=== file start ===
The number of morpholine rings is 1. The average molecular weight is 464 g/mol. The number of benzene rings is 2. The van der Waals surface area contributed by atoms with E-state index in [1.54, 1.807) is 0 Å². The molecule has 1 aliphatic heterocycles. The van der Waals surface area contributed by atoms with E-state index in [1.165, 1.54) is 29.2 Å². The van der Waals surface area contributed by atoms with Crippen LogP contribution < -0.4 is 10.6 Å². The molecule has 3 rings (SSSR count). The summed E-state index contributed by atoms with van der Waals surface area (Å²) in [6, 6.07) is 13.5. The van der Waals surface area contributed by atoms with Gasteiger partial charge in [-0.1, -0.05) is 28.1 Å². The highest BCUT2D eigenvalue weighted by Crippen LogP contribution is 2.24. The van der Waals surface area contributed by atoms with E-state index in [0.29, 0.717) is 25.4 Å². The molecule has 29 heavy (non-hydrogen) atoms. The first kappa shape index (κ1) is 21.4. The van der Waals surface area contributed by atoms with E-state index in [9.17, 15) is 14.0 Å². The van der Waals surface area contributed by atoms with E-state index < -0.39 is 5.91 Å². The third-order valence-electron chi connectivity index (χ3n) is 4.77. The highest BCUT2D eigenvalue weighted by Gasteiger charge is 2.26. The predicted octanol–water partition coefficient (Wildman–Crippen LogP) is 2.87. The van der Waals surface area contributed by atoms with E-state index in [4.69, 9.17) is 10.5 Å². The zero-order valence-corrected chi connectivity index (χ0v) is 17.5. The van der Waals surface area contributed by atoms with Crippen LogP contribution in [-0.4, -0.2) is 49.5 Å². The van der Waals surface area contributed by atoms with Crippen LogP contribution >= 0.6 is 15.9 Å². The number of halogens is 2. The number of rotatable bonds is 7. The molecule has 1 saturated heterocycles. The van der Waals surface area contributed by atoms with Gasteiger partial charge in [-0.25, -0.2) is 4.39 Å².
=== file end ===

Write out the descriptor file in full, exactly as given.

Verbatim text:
The number of morpholine rings is 1. The average molecular weight is 464 g/mol. The number of benzene rings is 2. The van der Waals surface area contributed by atoms with E-state index in [1.54, 1.807) is 0 Å². The molecule has 1 aliphatic heterocycles. The van der Waals surface area contributed by atoms with E-state index in [1.165, 1.54) is 29.2 Å². The van der Waals surface area contributed by atoms with Crippen LogP contribution < -0.4 is 10.6 Å². The molecule has 3 rings (SSSR count). The summed E-state index contributed by atoms with van der Waals surface area (Å²) in [6, 6.07) is 13.5. The van der Waals surface area contributed by atoms with Gasteiger partial charge in [-0.1, -0.05) is 28.1 Å². The highest BCUT2D eigenvalue weighted by Crippen LogP contribution is 2.24. The van der Waals surface area contributed by atoms with E-state index in [0.29, 0.717) is 25.4 Å². The molecule has 29 heavy (non-hydrogen) atoms. The first kappa shape index (κ1) is 21.4. The van der Waals surface area contributed by atoms with E-state index in [9.17, 15) is 14.0 Å². The van der Waals surface area contributed by atoms with E-state index < -0.39 is 5.91 Å². The third-order valence-electron chi connectivity index (χ3n) is 4.77. The highest BCUT2D eigenvalue weighted by Gasteiger charge is 2.26. The predicted octanol–water partition coefficient (Wildman–Crippen LogP) is 2.87. The van der Waals surface area contributed by atoms with E-state index in [4.69, 9.17) is 10.5 Å². The zero-order valence-corrected chi connectivity index (χ0v) is 17.5. The van der Waals surface area contributed by atoms with Crippen LogP contribution in [-0.4, -0.2) is 49.5 Å². The van der Waals surface area contributed by atoms with Crippen LogP contribution >= 0.6 is 15.9 Å². The number of halogens is 2. The number of rotatable bonds is 7. The molecule has 1 saturated heterocycles. The van der Waals surface area contributed by atoms with Gasteiger partial charge in [-0.25, -0.2) is 4.39 Å².